Australia, for the UMBRELLA GROUP, said time allotted to agenda items should be guided by the topics’ complexity, and highlighted transparency negotiations as cross-cutting, complex, and time-consuming.
Gabon, for the AFRICAN GROUP, expressed concern with slow progress on Agreement Article 9.5, and APA agenda items 3 (mitigation section) and 4 (adaptation communication). He also highlighted: the technology framework; mandates of the LEG and the Adaptation Committee; response measures; and the NWP.
Maldives, for the ALLIANCE OF SMALL ISLAND STATES (AOSIS), highlighted climate impacts suffered by AOSIS members and lamented the “collective failure” to fulfill climate change commitments made decades ago. He called for: completion of the PAWP; meaningful outcomes from the Talanoa Dialogue; access to finance; and progress on loss and damage.
Iran, for the LIKE-MINDED DEVELOPING COUNTRIES (LMDCs), opposed “unilateral and coercive” measures and sanctions. He called for the Green Climate Fund’s and Global Environment Facility’s funding provisions to be “depoliticized” and highlighted, as priority issues: CBDR-RC in all aspects of the APA and SBs; faithful implementation of Agreement Article 3; avoiding negative impacts of response measures; and pre-2020 ambition, including the expedited entry into force of the Doha Amendment to the Kyoto Protocol.
DRC, for the COALITION OF RAINFOREST NATIONS (CfRN), stressed the importance of financial contributions from both parties and non-parties. He regretted the failure to agree on REDD+ finance at COP 23, and urged a “shift in gears” on Paris Agreement Article 6, highlighting REDD+ as a pioneer in elaborating strong rules, modalities, and protocols that achieve environmental integrity and sustainable development.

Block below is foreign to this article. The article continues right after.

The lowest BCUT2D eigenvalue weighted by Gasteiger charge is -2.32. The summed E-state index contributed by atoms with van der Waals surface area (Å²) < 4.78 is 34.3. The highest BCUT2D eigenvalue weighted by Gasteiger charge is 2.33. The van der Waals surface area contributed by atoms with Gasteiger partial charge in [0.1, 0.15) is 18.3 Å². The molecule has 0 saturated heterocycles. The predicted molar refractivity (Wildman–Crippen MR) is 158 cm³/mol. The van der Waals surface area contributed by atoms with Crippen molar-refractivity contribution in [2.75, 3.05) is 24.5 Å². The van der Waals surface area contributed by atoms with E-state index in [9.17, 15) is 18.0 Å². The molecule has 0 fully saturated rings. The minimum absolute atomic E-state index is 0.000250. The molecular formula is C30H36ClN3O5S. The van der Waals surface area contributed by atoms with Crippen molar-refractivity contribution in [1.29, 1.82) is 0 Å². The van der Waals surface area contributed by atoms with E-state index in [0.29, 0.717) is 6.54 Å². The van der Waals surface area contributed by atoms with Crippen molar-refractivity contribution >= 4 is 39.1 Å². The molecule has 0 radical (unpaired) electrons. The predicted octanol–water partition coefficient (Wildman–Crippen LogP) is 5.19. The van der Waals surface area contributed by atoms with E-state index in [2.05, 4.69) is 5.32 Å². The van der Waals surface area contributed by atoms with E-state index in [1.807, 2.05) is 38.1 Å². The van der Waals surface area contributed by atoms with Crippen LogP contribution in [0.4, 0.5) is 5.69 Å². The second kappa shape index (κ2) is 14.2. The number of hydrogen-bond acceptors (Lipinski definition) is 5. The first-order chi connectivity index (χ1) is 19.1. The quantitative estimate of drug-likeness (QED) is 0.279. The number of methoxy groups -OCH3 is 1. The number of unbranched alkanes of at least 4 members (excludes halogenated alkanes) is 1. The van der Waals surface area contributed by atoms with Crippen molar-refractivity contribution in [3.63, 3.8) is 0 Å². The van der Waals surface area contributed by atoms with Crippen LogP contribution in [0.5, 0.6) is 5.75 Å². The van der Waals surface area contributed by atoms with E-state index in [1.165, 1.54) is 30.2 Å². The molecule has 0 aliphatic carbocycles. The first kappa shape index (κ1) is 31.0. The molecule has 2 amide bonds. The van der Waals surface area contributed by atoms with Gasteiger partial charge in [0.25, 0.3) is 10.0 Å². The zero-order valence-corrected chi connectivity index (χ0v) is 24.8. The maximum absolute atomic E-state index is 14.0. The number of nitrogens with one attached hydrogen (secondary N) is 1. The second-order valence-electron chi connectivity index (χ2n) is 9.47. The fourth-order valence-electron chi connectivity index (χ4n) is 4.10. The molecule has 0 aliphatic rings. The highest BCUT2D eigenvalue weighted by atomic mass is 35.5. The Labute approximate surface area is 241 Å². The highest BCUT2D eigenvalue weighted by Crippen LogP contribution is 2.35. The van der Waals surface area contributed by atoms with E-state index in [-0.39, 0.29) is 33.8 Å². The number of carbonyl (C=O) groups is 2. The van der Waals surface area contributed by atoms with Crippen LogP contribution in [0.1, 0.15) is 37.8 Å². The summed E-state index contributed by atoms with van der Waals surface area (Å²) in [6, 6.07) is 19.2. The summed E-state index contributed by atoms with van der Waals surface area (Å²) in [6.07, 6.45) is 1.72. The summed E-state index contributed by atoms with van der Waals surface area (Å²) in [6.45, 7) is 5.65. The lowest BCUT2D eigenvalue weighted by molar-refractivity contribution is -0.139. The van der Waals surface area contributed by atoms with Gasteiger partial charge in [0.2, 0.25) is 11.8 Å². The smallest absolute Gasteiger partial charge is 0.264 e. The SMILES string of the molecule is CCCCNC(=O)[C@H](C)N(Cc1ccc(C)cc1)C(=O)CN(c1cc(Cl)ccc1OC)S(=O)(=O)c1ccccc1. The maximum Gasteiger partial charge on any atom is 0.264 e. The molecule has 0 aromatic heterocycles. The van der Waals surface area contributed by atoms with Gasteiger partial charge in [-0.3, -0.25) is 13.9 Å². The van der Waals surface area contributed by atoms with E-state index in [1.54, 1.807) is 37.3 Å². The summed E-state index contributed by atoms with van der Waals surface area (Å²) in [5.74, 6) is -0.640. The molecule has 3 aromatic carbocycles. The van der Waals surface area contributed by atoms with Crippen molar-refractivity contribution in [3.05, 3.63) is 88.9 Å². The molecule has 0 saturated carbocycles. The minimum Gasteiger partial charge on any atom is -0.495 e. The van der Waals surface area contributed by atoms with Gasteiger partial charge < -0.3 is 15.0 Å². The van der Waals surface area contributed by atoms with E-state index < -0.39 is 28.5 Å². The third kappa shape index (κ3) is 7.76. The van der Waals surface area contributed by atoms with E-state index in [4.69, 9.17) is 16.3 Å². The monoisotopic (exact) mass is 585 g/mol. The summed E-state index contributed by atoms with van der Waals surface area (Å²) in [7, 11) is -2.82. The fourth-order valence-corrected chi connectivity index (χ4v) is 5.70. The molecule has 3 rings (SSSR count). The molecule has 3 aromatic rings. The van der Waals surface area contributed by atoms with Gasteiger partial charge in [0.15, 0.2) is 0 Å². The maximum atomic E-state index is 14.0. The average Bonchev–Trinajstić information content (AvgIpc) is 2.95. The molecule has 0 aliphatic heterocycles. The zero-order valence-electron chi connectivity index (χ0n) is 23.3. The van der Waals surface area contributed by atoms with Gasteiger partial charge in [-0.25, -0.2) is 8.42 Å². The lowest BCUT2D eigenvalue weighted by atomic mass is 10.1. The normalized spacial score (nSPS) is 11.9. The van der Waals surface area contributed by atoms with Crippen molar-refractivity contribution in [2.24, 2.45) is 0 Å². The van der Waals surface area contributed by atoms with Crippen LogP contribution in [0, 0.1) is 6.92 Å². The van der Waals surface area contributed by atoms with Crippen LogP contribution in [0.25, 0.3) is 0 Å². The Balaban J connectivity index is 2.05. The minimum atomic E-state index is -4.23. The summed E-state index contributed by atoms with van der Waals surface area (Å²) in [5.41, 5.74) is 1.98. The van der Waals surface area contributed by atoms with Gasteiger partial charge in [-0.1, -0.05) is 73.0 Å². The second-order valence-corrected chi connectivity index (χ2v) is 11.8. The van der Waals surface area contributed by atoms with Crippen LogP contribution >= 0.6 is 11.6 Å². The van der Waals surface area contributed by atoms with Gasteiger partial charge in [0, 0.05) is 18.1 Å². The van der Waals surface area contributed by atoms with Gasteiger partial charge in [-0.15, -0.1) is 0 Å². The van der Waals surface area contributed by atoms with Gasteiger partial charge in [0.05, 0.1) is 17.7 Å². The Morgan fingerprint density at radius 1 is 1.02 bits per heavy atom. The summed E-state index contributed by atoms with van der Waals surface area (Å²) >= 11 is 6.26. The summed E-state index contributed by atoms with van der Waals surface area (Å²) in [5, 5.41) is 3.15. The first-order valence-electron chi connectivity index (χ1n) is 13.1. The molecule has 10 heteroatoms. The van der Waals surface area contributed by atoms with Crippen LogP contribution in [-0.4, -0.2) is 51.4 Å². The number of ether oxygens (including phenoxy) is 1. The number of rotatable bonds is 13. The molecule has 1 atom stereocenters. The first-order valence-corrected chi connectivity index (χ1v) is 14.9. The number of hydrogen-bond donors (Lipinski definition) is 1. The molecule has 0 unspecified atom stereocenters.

Ethiopia, for the LDCs, expressed concern that the APA is not on track to complete the PAWP by the end of the year, and requested additional time be allocated to APA agenda items 3, 6 (global stocktake), and 5 (transparency framework). He called for making implementation of Agreement Article 8 on loss and damage a standing agenda item of the SBs.
Venezuela, for the BOLIVARIAN ALLIANCE FOR THE PEOPLES OF OUR AMERICA (ALBA), called for holistic and integrated progress across all subsidiary bodies, highlighted the role of the technology framework in assisting developing countries to address climate change, and welcomed participation of non-party stakeholders under agreed principles and parameters.
Brazil, for ARGENTINA, BRAZIL, and URUGUAY, called for balanced progress on mitigation, adaptation, and means of implementation; lamented the lack of transparency in the third biennial reports on finance-related information provided by developed countries, and stressed the need to focus on pre-2020 ambition.
Saudi Arabia, for the ARAB LEAGUE, urged a firm commitment to the UNFCCC’s principles. South Africa, for BRAZIL, SOUTH AFRICA, INDIA, and CHINA (BASIC), expressed concern that its call for equal treatment of pre-2020 ambition has gone unheeded, and highlighted the Talanoa Dialogue and the Doha Amendment’s ratification as opportunities to build trust.
Chile, for the INDEPENDENT ALLIANCE FOR LATIN AMERICA AND THE CARIBBEAN (AILAC), stressed the importance of the transparency framework, the global stocktake, and the mechanism to facilitate implementation and promote compliance.
A webcast of country and observer organization statements is available at: https://unfccc-sb48.cloud.streamworld.de/webcast/joint-plenary-of-the-sbi-sbsta-apa.
Training Workshop on Economic Modelling Tools
SBI Chair Dlamini opened the two-day joint SBI/SBSTA workshop on the use of economic modelling tools, an in-forum session of the forum on the impact of the implementation of response measures. Chaired by Andrei Marcu (Panama) and Natalie Kushko (Ukraine), the event aims to highlight the modelling tools that exist to understand and quantify the cross-border impacts of climate-related response measures.